A Deep Dive Into The Ferrari Monza’s Design

A Deep Dive Into The Ferrari Monza’s Design

The world’s top Ferrari collectors recently gathered in Maranello for the exclusive launch of Icona (Italian for “Icon”), billed as a new series of special, limited-edition Ferraris aimed at top-tier buyers. Icona promises to be uncompromising on every level – a celebration of pure driving pleasure.

What they unveiled was a retro-futurist barchetta (Italian for “little boat”) called the Monza, and it’s a startling addition to the bloodline. This open-top racer immerses the driver in wind, speed and sound, and will be offered in both one- and two-seat editions – Monza SP1 and SP2, respectively.

In a car world obsessed with the new and cutting edge – self-driving, hands-free, connectivity, etc. – the Monza is oddly rebellious. It appears to reject many of the advancements threatening to take driving away from the driver and eliminate the visceral thrill of horsepower in your hands.

Ferrari Monza

This V12 barchetta has no proper roof or windscreen, and instead offers a powerful en plein air racing experience with a healthy dash of danger.

The Chance to Create a New Icon

As Flavio Manzoni, Ferrari’s Head of Design since 2010, stood before a captivated audience at the Icona launch, he said: “The only way to become an icon is to create a timeless masterpiece. When my team and I realized there was the possibility to recreate the myth of a barchetta with a modern approach, the level of excitement, passion and creativity reached one of the highest peaks in eight years.”

Ferrari 750 Monza

Manzoni’s team took inspiration from several classic Ferraris – the 166 S (1948-1953), 375 MM (1953-5) and the 750 Monza by Scaglietti (1954) – but nothing was borrowed directly. The Monza evokes past elegance while remaining decidedly modern and free of nostalgia. Looking over its design, I also see echoes of the 335 S (1957-8), 250 Testa Rossa (1957-1961), and two special projects from Pininfarina – the Rossa (2000) and the Sergio (2013).

Ferrari Sergio

An Exterior Shaped by the Wind

Staying true to the wind-shaped “pebble” speedform of classic barchettas, Manzoni’s team set out to design a chassis that appears drawn with a single pen stroke. The Monza features soft, curving lines from end to end; even the custom five-spoke wheels look like sand dunes carved by desert winds. From the side, one sees a strong two-wave silhouette – a persistent Ferrari design cue carried forth by the team – that highlights the powerful front engine.

The distinctive Ferrari two-wave silhouette, seen here on the 458 Italia.

That engine, by the way, is the most powerful naturally aspirated V12 ever produced by Ferrari. The 812 Superfast’s 6.5-litre has been increased to 810 cv at 8500 rpm.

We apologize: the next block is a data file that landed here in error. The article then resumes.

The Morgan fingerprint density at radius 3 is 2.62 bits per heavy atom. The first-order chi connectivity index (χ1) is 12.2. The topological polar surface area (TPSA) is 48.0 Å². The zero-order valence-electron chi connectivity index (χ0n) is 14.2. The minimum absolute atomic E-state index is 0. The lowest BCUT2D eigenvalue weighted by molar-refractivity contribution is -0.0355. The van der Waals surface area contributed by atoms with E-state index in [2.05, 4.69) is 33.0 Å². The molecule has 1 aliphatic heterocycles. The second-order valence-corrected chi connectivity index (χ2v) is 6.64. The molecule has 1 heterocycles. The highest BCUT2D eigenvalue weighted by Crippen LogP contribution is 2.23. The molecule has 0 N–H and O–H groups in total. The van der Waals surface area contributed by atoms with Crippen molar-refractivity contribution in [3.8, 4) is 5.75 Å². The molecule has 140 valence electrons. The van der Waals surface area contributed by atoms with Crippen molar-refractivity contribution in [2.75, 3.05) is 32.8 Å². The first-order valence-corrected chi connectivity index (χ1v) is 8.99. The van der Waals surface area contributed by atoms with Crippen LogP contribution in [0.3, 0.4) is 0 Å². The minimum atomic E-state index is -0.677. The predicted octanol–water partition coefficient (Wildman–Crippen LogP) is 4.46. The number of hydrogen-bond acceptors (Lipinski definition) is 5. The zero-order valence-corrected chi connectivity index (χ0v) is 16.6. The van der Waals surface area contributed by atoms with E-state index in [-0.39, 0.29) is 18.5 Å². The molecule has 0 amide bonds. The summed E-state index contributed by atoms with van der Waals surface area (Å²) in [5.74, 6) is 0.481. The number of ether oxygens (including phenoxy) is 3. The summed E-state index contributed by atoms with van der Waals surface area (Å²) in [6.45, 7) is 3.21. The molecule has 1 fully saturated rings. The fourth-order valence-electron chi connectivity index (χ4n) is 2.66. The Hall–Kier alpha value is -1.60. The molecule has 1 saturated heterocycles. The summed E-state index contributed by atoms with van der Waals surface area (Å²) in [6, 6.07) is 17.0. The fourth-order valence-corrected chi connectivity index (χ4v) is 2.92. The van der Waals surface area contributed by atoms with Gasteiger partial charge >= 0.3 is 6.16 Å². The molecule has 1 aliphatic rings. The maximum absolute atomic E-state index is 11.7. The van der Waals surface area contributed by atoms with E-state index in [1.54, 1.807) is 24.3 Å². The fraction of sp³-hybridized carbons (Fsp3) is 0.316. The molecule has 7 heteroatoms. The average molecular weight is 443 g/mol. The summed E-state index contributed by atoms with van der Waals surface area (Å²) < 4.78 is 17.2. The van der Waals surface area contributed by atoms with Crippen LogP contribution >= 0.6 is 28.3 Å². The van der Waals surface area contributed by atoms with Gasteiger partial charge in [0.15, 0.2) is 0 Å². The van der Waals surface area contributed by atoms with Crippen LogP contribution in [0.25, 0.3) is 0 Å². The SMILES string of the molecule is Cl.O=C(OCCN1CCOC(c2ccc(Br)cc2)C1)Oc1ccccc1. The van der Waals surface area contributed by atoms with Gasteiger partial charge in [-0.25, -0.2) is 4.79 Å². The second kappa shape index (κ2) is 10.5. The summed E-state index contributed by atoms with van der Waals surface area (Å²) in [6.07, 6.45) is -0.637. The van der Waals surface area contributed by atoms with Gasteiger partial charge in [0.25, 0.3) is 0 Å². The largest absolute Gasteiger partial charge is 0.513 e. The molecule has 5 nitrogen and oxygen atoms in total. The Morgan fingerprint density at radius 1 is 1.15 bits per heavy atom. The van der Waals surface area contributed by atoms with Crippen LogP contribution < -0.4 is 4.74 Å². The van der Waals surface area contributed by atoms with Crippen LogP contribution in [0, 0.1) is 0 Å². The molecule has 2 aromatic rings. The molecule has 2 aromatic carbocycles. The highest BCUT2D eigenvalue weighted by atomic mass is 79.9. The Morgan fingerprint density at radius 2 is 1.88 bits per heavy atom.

Ferrari Monza SP2

The Monza achieves balance through a wedge in the body side, counterbalanced by the fuselage shape of the main volume. On the front end, this fuselage volume develops starting from the grille – another recognizable Ferrari design cue – while the headlights are formed out of subtracted material, almost like air intakes. This balanced, natural design that looks like a speedform sculpted by wind is a concept referred to in Italian as bolide.

The car’s two main body sections join along a distinct line, creating an upper and lower volume. This classic Ferrari design cue appears as far back as the ’80s and as recently as the LaFerrari and J50. The effect is that the upper volume appears to float.

A two-volume design created an interesting opportunity at the rear, where they stayed true to the round, pebble shape of original barchettas. (There’s even a tapering roll-bar cover behind each headrest.) A continuous light strip wraps across the whole rear, making the top volume appear to float. From every angle, the Monza’s exterior design is both familiar and futuristic.

Slip Inside a Luxury Racing Cockpit

The interior essence of the Ferrari barchetta bloodline boils down to two key features: a cockpit-driven interior and a co-pilot seat cover. In keeping with this design philosophy, the Monza embeds its driver in an elliptical, open-top cockpit, like race cars past and present. This places him or her in the heart of the vehicle and creates a complete integration of car, driver and nature, for a truly immersive motoring experience.

Ferrari Monza SP2

The Monza SP1, like the 750 Monza before it, hosts a seat for the copilot when needed, but otherwise operates as a solo racer. In both the SP1 and SP2, a bridge divides pilot and co-pilot, reinforcing the concept that the Monza is first and foremost a driver-focused car.

Inside, exceptional forms and materials abound: A control cluster arranged on a banked, righthand panel allows you to make adjustments while keeping your eyes on the track, and in the absence of a proper windscreen, Ferrari installed a patented device below the driver’s sightline called a Virtual Wind Shield to reduce drag without compromising that wind-in-your-face sensation.

The steering wheel and display are much like the LaFerrari, F12tdf and other newer models: digital displays flank a single, centrally placed RPM dial, while all other controls are built into the steering wheel.

Conclusion: Can I Have One? Please?

I was unsure of the Monzas when they were first unveiled. They were just so…unexpected. Plus, I was never a great fan of the Mercedes SLR Stirling Moss. But the more I read about Flavio Mazoni’s design thinking, the more I fell in love with the Monza concept.

At a cost of roughly $1.82 million and production capped at 499 for each version, owning one (or both) is a rarified experience even by Ferrari standards. But even at such high prices, expect Monzas to immediately skyrocket in value and gain true icon status within a decade or two.

Written by Christian Cipriani.

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